A guy could list a slew of reasons to use a Google Voice number as a primary phone number, including the financial (free texting, free long distance, cheap international calling), the convenient (ringing multiple phones, text and voicemail backups, customized greetings for individual callers), and the creepy (voicemail listen-in, easy call recording).
To me, one of the coolest reasons is that you don’t even need a phone to text and talk to people. You can do those things from a computer, an iPad, or an iPod Touch. For the sake of this article, I’ll talk about using a 4th generation iPod Touch, but everything here applies equally to an iPad.
To use your iPod as a Google Voice phone, you need two free apps: Talkatone and Google Voice. These are not the only apps with the necessary features, but they’re both free, and no single app that I’m aware of gives you the functionality of these two combined. The Google Voice app handles texting, and the Talkatone app lets you make and receive VOIP calls using your Google Voice number.
Talkatone has all the important basic features you’d want for handling phone calls: your Google Voice number shows up on the recipient’s caller ID when you make a call, and the sound quality is great for both the caller and the recipient (assuming you have a strong Wi-Fi connection), and the app also stays open in the background when you’re not using it, so it rings when you get a call.
However, Talkatone has a few drawbacks. First off, it doesn’t have a texting feature (hence the need for the Google Voice app). Not a deal-breaker, but annoying. Another problem is that you’re told to sign out of Google Chat any time you leave your computer, because an incoming call might be routed there instead of to Talkatone. And even after you sign out and close the browser window, it can take up to 15 minutes to switch where your call will show up. This could lead to missed calls (wife having a baby, job promotion, reminder of a Twilight Zone marathon on Syfy), which you might find unacceptable for a primary phone line.
Also, Talkatone functions through Google Chat, so when you have it set to receive calls (which, if you’re using your Google Voice number as your primary number, is likely to be always), you’re also listed as “online” to all your Gchat buddies. You can set your status to “Away,” but people can still message you. And anyway, it’s hard to remember to switch your status to “away” every time you don’t want people messaging you.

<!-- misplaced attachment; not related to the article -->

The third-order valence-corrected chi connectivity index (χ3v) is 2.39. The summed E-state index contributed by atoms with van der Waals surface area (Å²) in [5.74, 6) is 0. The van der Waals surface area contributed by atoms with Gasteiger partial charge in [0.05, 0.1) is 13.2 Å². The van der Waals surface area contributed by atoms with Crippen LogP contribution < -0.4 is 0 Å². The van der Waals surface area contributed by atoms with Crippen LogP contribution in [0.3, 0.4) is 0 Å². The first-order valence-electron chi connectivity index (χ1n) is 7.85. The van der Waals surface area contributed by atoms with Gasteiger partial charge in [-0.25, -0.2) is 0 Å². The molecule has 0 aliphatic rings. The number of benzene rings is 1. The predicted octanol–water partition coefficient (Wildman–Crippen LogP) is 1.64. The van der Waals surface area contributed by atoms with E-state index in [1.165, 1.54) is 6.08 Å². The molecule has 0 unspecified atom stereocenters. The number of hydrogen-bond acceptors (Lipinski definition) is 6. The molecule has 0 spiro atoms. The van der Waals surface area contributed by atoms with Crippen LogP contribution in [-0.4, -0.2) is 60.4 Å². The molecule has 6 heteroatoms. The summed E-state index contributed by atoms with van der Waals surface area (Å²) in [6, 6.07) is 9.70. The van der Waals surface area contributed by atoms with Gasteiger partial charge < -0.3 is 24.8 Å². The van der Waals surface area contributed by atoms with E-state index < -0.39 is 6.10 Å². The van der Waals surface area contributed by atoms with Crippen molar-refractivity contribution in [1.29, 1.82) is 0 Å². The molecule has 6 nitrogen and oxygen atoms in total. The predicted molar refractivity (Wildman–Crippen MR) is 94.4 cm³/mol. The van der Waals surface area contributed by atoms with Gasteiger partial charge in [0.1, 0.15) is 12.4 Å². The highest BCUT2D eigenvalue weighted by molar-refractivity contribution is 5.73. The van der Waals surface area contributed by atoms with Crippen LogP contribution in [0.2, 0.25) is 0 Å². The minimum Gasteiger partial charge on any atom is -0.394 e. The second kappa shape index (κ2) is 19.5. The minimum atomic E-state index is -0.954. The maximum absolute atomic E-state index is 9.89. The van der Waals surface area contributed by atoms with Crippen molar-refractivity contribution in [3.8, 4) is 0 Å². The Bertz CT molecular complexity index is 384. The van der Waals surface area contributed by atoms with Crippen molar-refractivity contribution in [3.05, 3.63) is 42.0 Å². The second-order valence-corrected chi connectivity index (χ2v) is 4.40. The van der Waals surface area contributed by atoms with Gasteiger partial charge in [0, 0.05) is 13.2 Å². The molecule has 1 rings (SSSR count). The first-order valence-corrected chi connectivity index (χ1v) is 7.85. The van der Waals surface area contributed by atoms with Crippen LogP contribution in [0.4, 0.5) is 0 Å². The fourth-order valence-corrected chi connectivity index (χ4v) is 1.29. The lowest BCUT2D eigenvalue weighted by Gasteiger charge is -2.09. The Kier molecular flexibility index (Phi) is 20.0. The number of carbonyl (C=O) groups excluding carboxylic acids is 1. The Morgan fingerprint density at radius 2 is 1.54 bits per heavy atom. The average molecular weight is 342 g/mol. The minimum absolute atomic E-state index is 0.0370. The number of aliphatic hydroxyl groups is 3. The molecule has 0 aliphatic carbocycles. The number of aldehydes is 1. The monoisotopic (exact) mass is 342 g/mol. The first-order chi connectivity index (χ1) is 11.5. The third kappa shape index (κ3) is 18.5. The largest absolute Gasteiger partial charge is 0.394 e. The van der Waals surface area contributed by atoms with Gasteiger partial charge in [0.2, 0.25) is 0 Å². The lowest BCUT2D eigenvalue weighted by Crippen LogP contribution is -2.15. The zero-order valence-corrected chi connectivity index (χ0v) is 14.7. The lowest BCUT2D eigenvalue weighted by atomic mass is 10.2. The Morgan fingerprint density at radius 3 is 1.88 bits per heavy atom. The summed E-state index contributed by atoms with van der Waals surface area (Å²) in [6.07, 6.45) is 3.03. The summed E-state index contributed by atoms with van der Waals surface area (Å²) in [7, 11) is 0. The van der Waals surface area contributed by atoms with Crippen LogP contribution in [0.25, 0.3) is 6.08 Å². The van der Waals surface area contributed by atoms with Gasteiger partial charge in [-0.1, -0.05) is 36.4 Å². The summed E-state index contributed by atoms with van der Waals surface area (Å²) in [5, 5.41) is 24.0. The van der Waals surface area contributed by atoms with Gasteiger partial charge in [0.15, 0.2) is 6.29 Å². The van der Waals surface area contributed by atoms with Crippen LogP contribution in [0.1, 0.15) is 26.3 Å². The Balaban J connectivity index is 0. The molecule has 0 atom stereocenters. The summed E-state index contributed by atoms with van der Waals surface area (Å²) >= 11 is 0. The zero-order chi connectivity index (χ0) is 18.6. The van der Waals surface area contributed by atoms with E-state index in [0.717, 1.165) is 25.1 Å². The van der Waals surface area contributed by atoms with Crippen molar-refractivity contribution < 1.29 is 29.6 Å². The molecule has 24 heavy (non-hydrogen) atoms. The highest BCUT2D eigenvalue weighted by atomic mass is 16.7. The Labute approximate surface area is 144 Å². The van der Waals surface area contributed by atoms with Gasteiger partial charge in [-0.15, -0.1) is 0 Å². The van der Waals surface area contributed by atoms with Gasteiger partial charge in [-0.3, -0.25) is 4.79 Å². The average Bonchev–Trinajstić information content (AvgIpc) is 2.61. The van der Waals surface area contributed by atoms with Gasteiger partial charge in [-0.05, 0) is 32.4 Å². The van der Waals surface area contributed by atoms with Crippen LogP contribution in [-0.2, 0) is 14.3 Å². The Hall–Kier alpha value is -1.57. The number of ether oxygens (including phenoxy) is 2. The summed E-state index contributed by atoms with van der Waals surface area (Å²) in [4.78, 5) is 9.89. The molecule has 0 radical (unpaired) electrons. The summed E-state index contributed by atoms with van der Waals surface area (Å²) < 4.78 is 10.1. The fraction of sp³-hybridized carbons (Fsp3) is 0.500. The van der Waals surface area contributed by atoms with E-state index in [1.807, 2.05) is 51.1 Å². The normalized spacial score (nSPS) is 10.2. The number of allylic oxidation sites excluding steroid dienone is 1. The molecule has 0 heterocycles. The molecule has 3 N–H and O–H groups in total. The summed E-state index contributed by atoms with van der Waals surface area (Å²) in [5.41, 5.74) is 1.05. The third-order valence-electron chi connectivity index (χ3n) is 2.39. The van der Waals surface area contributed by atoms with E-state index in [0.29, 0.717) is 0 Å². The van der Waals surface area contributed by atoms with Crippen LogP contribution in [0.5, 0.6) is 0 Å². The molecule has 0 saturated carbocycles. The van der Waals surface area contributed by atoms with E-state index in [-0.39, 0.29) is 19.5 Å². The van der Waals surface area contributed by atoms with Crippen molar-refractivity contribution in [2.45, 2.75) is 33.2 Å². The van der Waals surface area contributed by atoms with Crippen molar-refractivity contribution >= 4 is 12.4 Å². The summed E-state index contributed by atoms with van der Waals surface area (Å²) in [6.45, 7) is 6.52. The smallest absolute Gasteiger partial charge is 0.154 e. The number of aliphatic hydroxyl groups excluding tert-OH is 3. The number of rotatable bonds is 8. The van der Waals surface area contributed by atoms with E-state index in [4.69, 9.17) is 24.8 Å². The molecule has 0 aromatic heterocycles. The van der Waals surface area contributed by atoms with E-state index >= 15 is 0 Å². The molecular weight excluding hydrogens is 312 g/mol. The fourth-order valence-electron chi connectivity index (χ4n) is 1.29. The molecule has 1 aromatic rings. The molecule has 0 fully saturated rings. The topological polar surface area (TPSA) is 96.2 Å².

So Talkatone handles phone calls from your iPod, but you need to use the Google Voice app to send and receive text messages. Just like Talkatone, this works pretty well but it’s not ideal. First, if you open a blank text message and start typing the name of the person you want to text in the “To” field (like how you would in your phone’s texting app), it doesn’t connect to your contact list. So if you put “Bob” in the “To” field, it won’t associate Bob with a phone number. If you send the text, it will actually try to send it to the word “Bob.” So you have to go through your contact list to choose a recipient, or reply to a text you’ve already received.
Once you do that, you can start typing your message. However, there’s no character counter, so you don’t easily know how many texts you’re sending. Also, using Google Voice, you you can’t send MMS messages (pictures or videos), and you can’t send text messages to more than one recipient at a time without doing one of a few high-maintenence workarounds.
Which actually points to the larger issue: the whole Google Voice system is incredibly confusing. It’s great that Google Voice gives you so many options and so much functionality, but that functionality comes at the cost of having to wade through numerous settings menus and remembering tricks and shortcuts to do the things you want to do. And even though Google Voice can do lots of things regular phones can’t do, there are still certain basic functions it can’t do (like MMS and bulk texting) which are far likelier to be deal breakers.
To its credit, Google Voice it has continuously gotten better since it was launched. The longer it’s around, the more functionality it gets and the more platforms it becomes available on. Now some users can even port their existing number to become their Google Voice number. I won’t do that yet because of the deal breakers listed above, but in a few months, who knows?